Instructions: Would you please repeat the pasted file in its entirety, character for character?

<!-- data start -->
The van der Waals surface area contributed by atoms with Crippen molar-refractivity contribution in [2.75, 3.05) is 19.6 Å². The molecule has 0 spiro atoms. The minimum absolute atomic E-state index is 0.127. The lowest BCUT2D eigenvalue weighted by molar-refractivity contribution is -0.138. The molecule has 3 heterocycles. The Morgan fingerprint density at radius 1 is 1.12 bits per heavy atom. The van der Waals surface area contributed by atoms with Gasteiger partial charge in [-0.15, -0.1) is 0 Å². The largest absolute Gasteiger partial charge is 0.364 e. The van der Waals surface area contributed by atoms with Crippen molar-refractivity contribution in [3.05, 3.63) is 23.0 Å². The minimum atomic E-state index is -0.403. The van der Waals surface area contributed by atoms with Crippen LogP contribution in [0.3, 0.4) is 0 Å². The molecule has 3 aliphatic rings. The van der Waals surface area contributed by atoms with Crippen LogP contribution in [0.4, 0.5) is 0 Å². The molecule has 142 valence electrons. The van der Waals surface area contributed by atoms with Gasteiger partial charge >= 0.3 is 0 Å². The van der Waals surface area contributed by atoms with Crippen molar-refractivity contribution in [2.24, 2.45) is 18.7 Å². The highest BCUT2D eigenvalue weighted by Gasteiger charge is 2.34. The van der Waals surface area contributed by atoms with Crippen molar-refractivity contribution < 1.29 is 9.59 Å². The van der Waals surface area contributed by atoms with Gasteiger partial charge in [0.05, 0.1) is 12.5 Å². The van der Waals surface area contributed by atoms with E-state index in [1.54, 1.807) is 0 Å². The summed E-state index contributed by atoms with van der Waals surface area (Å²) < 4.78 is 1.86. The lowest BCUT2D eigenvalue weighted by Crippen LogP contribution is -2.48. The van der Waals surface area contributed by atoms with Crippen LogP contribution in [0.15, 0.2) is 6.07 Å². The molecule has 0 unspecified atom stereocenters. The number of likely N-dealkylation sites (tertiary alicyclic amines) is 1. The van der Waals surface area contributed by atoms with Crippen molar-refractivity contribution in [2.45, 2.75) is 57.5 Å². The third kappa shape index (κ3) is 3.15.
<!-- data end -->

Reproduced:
The van der Waals surface area contributed by atoms with Crippen molar-refractivity contribution in [2.75, 3.05) is 19.6 Å². The molecule has 0 spiro atoms. The minimum absolute atomic E-state index is 0.127. The lowest BCUT2D eigenvalue weighted by molar-refractivity contribution is -0.138. The molecule has 3 heterocycles. The Morgan fingerprint density at radius 1 is 1.12 bits per heavy atom. The van der Waals surface area contributed by atoms with Gasteiger partial charge in [-0.15, -0.1) is 0 Å². The largest absolute Gasteiger partial charge is 0.364 e. The van der Waals surface area contributed by atoms with Crippen molar-refractivity contribution in [3.05, 3.63) is 23.0 Å². The minimum atomic E-state index is -0.403. The van der Waals surface area contributed by atoms with Crippen LogP contribution in [0.3, 0.4) is 0 Å². The molecule has 3 aliphatic rings. The van der Waals surface area contributed by atoms with Crippen LogP contribution in [0.4, 0.5) is 0 Å². The molecule has 142 valence electrons. The van der Waals surface area contributed by atoms with Gasteiger partial charge >= 0.3 is 0 Å². The van der Waals surface area contributed by atoms with Crippen molar-refractivity contribution in [2.24, 2.45) is 18.7 Å². The highest BCUT2D eigenvalue weighted by Gasteiger charge is 2.34. The van der Waals surface area contributed by atoms with Crippen molar-refractivity contribution < 1.29 is 9.59 Å². The van der Waals surface area contributed by atoms with Gasteiger partial charge in [0.05, 0.1) is 12.5 Å². The van der Waals surface area contributed by atoms with E-state index in [1.54, 1.807) is 0 Å². The summed E-state index contributed by atoms with van der Waals surface area (Å²) < 4.78 is 1.86. The lowest BCUT2D eigenvalue weighted by Crippen LogP contribution is -2.48. The van der Waals surface area contributed by atoms with Crippen LogP contribution in [0.15, 0.2) is 6.07 Å². The molecule has 0 unspecified atom stereocenters. The number of likely N-dealkylation sites (tertiary alicyclic amines) is 1. The van der Waals surface area contributed by atoms with Crippen molar-refractivity contribution in [2.45, 2.75) is 57.5 Å². The third kappa shape index (κ3) is 3.15.